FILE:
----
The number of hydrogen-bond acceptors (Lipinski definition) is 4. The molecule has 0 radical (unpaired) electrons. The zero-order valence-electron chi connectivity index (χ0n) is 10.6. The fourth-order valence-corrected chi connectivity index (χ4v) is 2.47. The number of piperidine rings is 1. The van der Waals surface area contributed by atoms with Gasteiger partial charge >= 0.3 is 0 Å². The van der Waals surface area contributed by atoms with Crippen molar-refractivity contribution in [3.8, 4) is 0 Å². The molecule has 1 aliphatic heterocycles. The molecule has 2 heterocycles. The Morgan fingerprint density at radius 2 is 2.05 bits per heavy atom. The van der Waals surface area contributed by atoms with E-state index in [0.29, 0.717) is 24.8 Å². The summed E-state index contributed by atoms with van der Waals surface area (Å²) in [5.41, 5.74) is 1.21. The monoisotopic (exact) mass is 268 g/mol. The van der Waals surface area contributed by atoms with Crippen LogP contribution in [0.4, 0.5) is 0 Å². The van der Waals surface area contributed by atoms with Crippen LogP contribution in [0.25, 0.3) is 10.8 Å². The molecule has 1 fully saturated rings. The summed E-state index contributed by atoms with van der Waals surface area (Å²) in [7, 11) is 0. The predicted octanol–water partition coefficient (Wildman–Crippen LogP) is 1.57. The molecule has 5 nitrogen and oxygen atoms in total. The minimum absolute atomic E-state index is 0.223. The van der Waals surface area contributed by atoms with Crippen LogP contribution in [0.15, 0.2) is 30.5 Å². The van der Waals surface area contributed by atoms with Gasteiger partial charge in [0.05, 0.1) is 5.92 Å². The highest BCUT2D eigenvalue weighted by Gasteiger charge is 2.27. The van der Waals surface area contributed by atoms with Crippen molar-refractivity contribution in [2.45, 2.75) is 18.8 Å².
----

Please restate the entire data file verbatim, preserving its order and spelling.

The number of hydrogen-bond acceptors (Lipinski definition) is 4. The molecule has 0 radical (unpaired) electrons. The zero-order valence-electron chi connectivity index (χ0n) is 10.6. The fourth-order valence-corrected chi connectivity index (χ4v) is 2.47. The number of piperidine rings is 1. The van der Waals surface area contributed by atoms with Gasteiger partial charge >= 0.3 is 0 Å². The van der Waals surface area contributed by atoms with Crippen molar-refractivity contribution in [3.8, 4) is 0 Å². The molecule has 1 aliphatic heterocycles. The molecule has 2 heterocycles. The Morgan fingerprint density at radius 2 is 2.05 bits per heavy atom. The van der Waals surface area contributed by atoms with E-state index in [0.29, 0.717) is 24.8 Å². The summed E-state index contributed by atoms with van der Waals surface area (Å²) in [5.41, 5.74) is 1.21. The monoisotopic (exact) mass is 268 g/mol. The van der Waals surface area contributed by atoms with Crippen LogP contribution in [0.4, 0.5) is 0 Å². The van der Waals surface area contributed by atoms with Crippen LogP contribution in [0.25, 0.3) is 10.8 Å². The molecule has 1 fully saturated rings. The summed E-state index contributed by atoms with van der Waals surface area (Å²) in [7, 11) is 0. The predicted octanol–water partition coefficient (Wildman–Crippen LogP) is 1.57. The molecule has 5 nitrogen and oxygen atoms in total. The minimum absolute atomic E-state index is 0.223. The van der Waals surface area contributed by atoms with Crippen LogP contribution in [0.15, 0.2) is 30.5 Å². The van der Waals surface area contributed by atoms with Gasteiger partial charge in [0.05, 0.1) is 5.92 Å². The highest BCUT2D eigenvalue weighted by Gasteiger charge is 2.27. The van der Waals surface area contributed by atoms with Crippen molar-refractivity contribution in [2.45, 2.75) is 18.8 Å².